But with interest in spirits rising, there's more attention being paid to all types of whiskies, says council spokesman Frank Coleman.
"There clearly has been a whiskey revival over the last decade and consumer interest is at an all-time high," he said. "You have the explosion in the number of small craft distillers getting into the whiskey game. Consumers have become more and more interested in trying these new and different products and there's no doubt some very good whiskies being made in Japan."
Barrel aging is key to how a whisky tastes and Suntory uses three kinds, American and Spanish oak as well as Japanese mizunara oak. American white oak contributes a dry flavor with hints of vanilla, the Spanish oak has flavors of raisins, chocolate and caramel and the mizunara gives subtle sweetness and spiciness, reminiscent of incense.
The Hibiki is a blend of more than 30 individual whiskies, with the final blend topped off with a whisky aged more than 30 years. Elegant and smooth, Hibiki uses old plum liqueur casks for aging some components and a bamboo charcoal filter that "just mellows out the flavor. Gives it a very sweet and gentle flavor," Ariyoshi says.
In a nod to tradition, the Hibiki packaging has 24 facets to represent the ancient Japanese calendar that divided the year into 24 "seasons."
At Rickhouse, bartenders pour the Yamazaki 12-year-old and 18-year-old single malts as well as the Hibiki blend. Most customers ask for it neat, although the bar has some interesting cocktails, including one involving cherry preserves.
You can get the 18-year-old Yamazaki at the Father's Office bar in Los Angeles, too. But you have to know what to ask for.
Chef and owner Sang Yoon, who also has a Father's Office in Santa Monica, couldn't find a way to mesh the whisky with his menu, but since he likes it, he kept a bottle at his LA location for friends. Those in the know ask for "Relaxing Times," a tagline from a Suntory advertising campaign that was also in "Lost in Translation."
If Murray happens to stroll in, bartenders have been advised he can just ask for "a me," Yoon says.
Copyright © 2010 The Associated Press. All rights reserved.
When we set out to create Starbucks VIA® Ready Brew, we wanted an outstanding cup of coffee that we could enjoy anywhere, at any moment.
That’s even more true with new Starbucks VIA® Decaf Italian Roast, because now “anytime” includes those occasions that call for the rich, bold taste of coffee – but not the caffeine. An after-dinner dessert? A late, late study break? A nightcap on the town? You’ll find all of these situations (and a thousand more) are perfect for our high-quality, 100% arabica, naturally decaffeinated instant coffee.
一杯美味的Cointreau on ice 似乎太便宜啦
From Wikipedia, the free encyclopedia
|Country of origin||Angers, France|
|Alcohol by volume||40%|
Cointreau (pronounced [kwan'-tro]) is a brand of triple sec liqueur, and is produced in Saint-Barthélemy-d'Anjou, a suburb of Angers, France. Cointreau sources its bitter oranges from all over the world, usually Spain, Brazil and Saint-Raphaël, Haiti.
In addition to being imbibed as an apéritif, Cointreau is sometimes used as a digestif. Cointreau is considered to be either a premium brand triple sec or a unique category of liqueur. With a 40% alcohol content, Cointreau is strong for a triple sec which usually have an alcohol content between 15 and 40 percent.
Cointreau Distillery was set up in 1849 by Adolphe Cointreau, a confectioner, and his brother Edouard-Jean Cointreau from Angers. Their first success was with the cherry liqueur, guignolet, but it was when they concocted a blend of sweet and bitter orange peels and pure alcohol from sugar beets that the success of the enterprise was definitively confirmed. In 1875, the first bottles of Cointreau were sold. It is now estimated that thirteen million bottles are sold each year, in more than 150 countries. Ninety-five percent of production is exported. The company is still owned and run by the Cointreau family, although a notable descendant, André J. Cointreau, left the company to run the famed Paris-based Le Cordon Bleu culinary school in the 1980s.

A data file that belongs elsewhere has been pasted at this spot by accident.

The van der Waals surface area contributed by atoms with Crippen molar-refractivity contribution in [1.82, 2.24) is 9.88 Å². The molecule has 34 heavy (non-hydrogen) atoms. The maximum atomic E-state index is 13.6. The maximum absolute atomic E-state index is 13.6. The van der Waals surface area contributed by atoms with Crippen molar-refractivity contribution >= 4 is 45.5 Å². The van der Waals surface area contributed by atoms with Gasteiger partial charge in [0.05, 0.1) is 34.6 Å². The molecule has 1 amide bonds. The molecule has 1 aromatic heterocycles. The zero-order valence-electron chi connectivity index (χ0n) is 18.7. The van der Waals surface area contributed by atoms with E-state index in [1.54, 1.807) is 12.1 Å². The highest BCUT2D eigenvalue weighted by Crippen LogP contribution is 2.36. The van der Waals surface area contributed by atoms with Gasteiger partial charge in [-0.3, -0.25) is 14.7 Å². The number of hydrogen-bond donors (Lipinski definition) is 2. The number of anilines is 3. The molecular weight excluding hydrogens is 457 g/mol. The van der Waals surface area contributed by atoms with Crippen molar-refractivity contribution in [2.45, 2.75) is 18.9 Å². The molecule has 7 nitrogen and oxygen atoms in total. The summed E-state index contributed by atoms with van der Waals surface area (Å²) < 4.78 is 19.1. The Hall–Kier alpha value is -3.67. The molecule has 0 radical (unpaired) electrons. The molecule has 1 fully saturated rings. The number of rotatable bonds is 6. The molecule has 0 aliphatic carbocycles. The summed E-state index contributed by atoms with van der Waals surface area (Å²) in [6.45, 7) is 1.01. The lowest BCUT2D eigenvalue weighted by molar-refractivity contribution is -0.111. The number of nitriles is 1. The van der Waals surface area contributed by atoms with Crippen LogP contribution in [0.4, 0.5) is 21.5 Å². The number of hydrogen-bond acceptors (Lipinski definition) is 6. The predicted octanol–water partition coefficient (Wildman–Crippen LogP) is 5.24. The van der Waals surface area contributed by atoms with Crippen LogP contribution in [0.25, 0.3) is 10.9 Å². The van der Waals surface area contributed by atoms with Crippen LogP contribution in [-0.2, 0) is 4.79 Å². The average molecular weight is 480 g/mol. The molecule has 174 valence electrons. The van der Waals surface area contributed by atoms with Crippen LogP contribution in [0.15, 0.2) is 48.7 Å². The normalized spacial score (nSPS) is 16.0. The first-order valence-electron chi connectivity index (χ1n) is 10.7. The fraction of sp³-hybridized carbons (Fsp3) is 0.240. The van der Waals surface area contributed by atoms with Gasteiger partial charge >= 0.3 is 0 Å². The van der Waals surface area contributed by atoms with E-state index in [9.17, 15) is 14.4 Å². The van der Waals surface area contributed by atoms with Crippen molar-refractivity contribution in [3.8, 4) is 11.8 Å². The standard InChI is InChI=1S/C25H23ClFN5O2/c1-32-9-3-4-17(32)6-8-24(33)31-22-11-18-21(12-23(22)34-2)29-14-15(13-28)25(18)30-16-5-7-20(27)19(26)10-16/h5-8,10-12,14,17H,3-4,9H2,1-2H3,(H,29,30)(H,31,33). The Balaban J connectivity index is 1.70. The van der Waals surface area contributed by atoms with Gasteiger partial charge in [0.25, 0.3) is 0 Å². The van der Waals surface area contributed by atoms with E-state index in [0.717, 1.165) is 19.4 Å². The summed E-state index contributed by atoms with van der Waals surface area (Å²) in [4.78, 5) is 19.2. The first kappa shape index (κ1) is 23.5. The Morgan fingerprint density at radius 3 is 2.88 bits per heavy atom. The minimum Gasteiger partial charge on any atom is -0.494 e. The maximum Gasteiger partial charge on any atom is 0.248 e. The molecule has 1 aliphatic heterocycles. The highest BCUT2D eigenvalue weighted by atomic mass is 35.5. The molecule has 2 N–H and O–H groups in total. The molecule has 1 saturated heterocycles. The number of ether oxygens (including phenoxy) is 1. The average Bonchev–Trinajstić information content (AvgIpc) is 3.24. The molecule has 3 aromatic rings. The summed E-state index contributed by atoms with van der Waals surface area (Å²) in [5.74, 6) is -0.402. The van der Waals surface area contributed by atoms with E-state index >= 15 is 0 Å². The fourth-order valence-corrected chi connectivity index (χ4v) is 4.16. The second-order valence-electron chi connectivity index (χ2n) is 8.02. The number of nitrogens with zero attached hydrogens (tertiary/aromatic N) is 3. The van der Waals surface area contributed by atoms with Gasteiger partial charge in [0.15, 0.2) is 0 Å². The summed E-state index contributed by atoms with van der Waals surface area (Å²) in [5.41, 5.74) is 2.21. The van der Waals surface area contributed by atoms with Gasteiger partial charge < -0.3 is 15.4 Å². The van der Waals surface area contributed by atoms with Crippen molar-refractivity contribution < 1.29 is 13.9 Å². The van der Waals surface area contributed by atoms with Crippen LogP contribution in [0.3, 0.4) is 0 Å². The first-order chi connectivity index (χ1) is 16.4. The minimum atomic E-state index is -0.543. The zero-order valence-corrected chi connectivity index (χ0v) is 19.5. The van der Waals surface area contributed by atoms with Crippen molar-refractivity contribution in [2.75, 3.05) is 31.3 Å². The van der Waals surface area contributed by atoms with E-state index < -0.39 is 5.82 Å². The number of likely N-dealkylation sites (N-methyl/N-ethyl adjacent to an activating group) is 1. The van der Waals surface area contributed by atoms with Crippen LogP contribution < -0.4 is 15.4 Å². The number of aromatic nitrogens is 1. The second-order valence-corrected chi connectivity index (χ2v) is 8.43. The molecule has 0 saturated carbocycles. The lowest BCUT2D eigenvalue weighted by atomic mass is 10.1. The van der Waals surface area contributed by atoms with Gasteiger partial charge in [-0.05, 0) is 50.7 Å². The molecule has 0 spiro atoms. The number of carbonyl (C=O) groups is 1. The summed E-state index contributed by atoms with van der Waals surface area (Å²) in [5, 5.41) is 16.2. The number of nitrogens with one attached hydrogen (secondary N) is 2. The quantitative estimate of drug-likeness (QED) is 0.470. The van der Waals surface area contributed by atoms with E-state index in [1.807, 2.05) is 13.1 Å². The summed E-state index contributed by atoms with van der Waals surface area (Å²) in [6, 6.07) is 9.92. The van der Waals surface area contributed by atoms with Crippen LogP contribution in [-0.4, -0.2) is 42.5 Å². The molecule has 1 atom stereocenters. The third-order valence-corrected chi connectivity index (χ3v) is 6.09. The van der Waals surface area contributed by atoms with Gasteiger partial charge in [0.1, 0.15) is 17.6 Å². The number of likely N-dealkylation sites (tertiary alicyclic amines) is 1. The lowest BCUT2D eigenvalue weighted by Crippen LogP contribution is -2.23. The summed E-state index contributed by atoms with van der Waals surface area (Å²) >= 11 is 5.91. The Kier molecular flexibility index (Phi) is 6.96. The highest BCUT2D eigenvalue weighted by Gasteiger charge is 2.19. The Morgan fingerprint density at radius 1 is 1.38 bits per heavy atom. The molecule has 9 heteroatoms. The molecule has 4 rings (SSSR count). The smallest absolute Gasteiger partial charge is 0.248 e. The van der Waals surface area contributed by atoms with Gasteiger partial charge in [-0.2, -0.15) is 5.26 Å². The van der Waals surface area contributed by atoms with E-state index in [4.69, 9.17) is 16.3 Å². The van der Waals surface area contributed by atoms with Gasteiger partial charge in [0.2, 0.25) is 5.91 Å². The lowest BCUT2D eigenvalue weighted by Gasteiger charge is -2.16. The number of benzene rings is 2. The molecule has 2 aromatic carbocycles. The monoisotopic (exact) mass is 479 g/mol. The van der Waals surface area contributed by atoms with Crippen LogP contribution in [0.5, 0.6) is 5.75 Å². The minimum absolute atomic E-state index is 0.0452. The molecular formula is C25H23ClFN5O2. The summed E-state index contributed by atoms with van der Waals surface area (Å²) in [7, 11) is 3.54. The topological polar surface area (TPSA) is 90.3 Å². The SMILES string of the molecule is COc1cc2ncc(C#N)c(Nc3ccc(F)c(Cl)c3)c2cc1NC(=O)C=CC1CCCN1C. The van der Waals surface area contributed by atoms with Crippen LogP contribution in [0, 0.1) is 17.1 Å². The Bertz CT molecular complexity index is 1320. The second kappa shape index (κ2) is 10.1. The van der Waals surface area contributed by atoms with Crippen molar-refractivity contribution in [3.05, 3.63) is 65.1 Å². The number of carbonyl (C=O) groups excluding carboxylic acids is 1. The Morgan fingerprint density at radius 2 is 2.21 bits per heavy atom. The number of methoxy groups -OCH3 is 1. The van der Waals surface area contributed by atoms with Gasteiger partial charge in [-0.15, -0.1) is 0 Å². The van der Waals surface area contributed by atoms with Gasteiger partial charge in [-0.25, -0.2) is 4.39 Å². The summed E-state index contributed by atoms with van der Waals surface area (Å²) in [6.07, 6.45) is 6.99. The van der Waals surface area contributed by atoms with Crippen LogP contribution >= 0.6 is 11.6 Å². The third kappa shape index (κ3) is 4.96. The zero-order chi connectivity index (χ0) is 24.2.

The production methods and recipe are a family secret, but tours of the distillery are open to the public. Photography is restricted in many areas to protect the production process from being copied.
Ex Avirex LTD., nowadays Cockpit USA, issued in the 1990s an A-2 limited edition leather flight jacket featuring Cointreau Original Margarita noseart on the back of the jacket. In early 2008, burlesque entertainer Dita Von Teese became the new face of Cointreau's "Be Cointreauversial" advertising and marketing campaign, an arrangement slated to continue through 2010.
 Liquor reviews
Cointreau has performed consistently well at international spirit ratings competitions. For instance, it received double gold ratings at the 2007 and 2008 San Francisco World Spirits Competition. It received gold medals at the prior two years' competitions.
社会 | 2009.12.31
法 国有一个叫作香槟的地区。这个地区的葡萄种植面积并不大，只有33000公顷。这不大的面积上却集中了15000家葡萄园。尽管有5000种牌子的香槟 酒，但仅少数几种创出了世界品牌。以家庭为单位的大型酿酒厂只剩不多的几家了。香槟地区的葡萄只允许手工采摘。机械化在香槟地区是被禁止的。
Bildunterschrift: Großansicht des Bildes mit der Bildunterschrift:
在 16至17世纪之间，法国贵族开始享用香槟产的葡萄酒。但当时的这种酒象其它葡萄酒一样，还不起泡。根据传说，豪特维利修道院修道士佩里尼翁是香槟酒的发明者。他自1668年之后当了酿酒师。但导游米雷认为这种说法并不完全对："佩里尼翁只是个传说而已，我们根本就没有文字来证明佩里尼翁是香槟酒的发明 者。我们所能确定的是，佩里尼翁是第一个使用混合技术酿酒的人。香槟酒没有真正的起源，也没有发明者。香槟酒自己发明了自己。"
香 槟地区北部在秋季降温很快。天气太冷就会阻止发酵的进程。这样，葡萄汁里的糖份不能完全转化成酒精。当第二年天气转暖后，发酵过程才能继续，发酵形成的碳 酸使酒里面出现汽泡。但人们在十八世纪前没有发现这种现象，因为当时的酒存放在木桶里，碳酸都漏了出去。之后出现了瓶装酒。
英 国人在18世纪就非常喜欢无泡的香槟酒了。而带汽泡的香槟酒在英国一上市便成为抢手货。Clicquot夫人在1810年创立了Veuve Clicquot Ponsardin香槟酒厂。1813年，该酒厂的德国籍酿酒师米勒发明了在香槟酒酿造史上具有革命性的去渣转瓶法，去除了香槟酒发酵过程中产生的沉淀， 使VCP香槟酒泡沫丰富，质感晶莹，毫无渣滓，成为世界畅销的品质高贵的顶尖名酒。1785年的香槟酒销量仅为几十万瓶，而1845年便飚升到650万 瓶。而21世纪的今天，香槟酒的销量又翻了好几番。大部分香槟酒是在送旧迎新之际被喝掉的："在圣诞节与新年之间，香槟酒的消耗量要占到全年的65％。 2008年，香槟地区共生产了三亿瓶香槟酒，其中三分之二便是在一年最后的这个星期喝掉的。"
作者：Cornelia Rabitz / 王雪丁